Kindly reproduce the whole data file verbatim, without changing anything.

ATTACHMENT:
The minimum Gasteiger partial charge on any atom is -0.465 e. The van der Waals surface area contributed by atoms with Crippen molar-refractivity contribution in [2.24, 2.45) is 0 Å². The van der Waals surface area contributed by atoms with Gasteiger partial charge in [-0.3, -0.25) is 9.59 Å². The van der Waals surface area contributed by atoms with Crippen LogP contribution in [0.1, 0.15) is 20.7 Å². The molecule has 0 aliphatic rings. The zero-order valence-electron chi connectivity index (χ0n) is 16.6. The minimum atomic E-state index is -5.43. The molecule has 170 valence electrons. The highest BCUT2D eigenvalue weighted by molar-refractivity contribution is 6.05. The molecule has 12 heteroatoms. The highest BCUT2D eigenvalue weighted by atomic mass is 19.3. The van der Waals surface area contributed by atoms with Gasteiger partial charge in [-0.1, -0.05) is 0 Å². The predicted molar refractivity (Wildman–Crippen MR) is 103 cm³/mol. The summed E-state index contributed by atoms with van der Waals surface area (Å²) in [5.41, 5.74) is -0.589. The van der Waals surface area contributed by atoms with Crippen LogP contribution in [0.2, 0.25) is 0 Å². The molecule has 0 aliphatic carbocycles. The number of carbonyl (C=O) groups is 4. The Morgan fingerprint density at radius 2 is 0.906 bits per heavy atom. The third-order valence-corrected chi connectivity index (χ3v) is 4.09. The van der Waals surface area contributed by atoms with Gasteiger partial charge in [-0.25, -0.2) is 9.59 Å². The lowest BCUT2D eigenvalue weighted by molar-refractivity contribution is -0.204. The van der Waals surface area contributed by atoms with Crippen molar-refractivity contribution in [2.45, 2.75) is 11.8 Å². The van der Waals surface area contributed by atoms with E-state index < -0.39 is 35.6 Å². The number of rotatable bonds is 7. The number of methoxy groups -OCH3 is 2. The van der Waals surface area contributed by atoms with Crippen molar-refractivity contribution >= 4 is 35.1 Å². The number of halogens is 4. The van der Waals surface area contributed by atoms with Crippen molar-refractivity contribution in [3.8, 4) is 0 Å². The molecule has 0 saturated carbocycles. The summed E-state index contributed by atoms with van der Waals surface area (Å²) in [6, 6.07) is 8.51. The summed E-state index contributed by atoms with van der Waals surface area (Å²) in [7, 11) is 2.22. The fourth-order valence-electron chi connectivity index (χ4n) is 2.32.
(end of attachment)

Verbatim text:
The minimum Gasteiger partial charge on any atom is -0.465 e. The van der Waals surface area contributed by atoms with Crippen molar-refractivity contribution in [2.24, 2.45) is 0 Å². The van der Waals surface area contributed by atoms with Gasteiger partial charge in [-0.3, -0.25) is 9.59 Å². The van der Waals surface area contributed by atoms with Crippen LogP contribution in [0.1, 0.15) is 20.7 Å². The molecule has 0 aliphatic rings. The zero-order valence-electron chi connectivity index (χ0n) is 16.6. The minimum atomic E-state index is -5.43. The molecule has 170 valence electrons. The highest BCUT2D eigenvalue weighted by molar-refractivity contribution is 6.05. The molecule has 12 heteroatoms. The highest BCUT2D eigenvalue weighted by atomic mass is 19.3. The van der Waals surface area contributed by atoms with Gasteiger partial charge in [-0.1, -0.05) is 0 Å². The predicted molar refractivity (Wildman–Crippen MR) is 103 cm³/mol. The summed E-state index contributed by atoms with van der Waals surface area (Å²) in [5.41, 5.74) is -0.589. The van der Waals surface area contributed by atoms with Crippen LogP contribution in [0.2, 0.25) is 0 Å². The molecule has 0 aliphatic carbocycles. The number of carbonyl (C=O) groups is 4. The Morgan fingerprint density at radius 2 is 0.906 bits per heavy atom. The third-order valence-corrected chi connectivity index (χ3v) is 4.09. The van der Waals surface area contributed by atoms with Gasteiger partial charge in [-0.25, -0.2) is 9.59 Å². The lowest BCUT2D eigenvalue weighted by molar-refractivity contribution is -0.204. The van der Waals surface area contributed by atoms with Crippen molar-refractivity contribution in [2.45, 2.75) is 11.8 Å². The van der Waals surface area contributed by atoms with E-state index < -0.39 is 35.6 Å². The number of rotatable bonds is 7. The number of methoxy groups -OCH3 is 2. The van der Waals surface area contributed by atoms with Crippen molar-refractivity contribution >= 4 is 35.1 Å². The number of halogens is 4. The van der Waals surface area contributed by atoms with Crippen molar-refractivity contribution in [3.8, 4) is 0 Å². The molecule has 0 saturated carbocycles. The summed E-state index contributed by atoms with van der Waals surface area (Å²) in [6, 6.07) is 8.51. The summed E-state index contributed by atoms with van der Waals surface area (Å²) in [7, 11) is 2.22. The fourth-order valence-electron chi connectivity index (χ4n) is 2.32.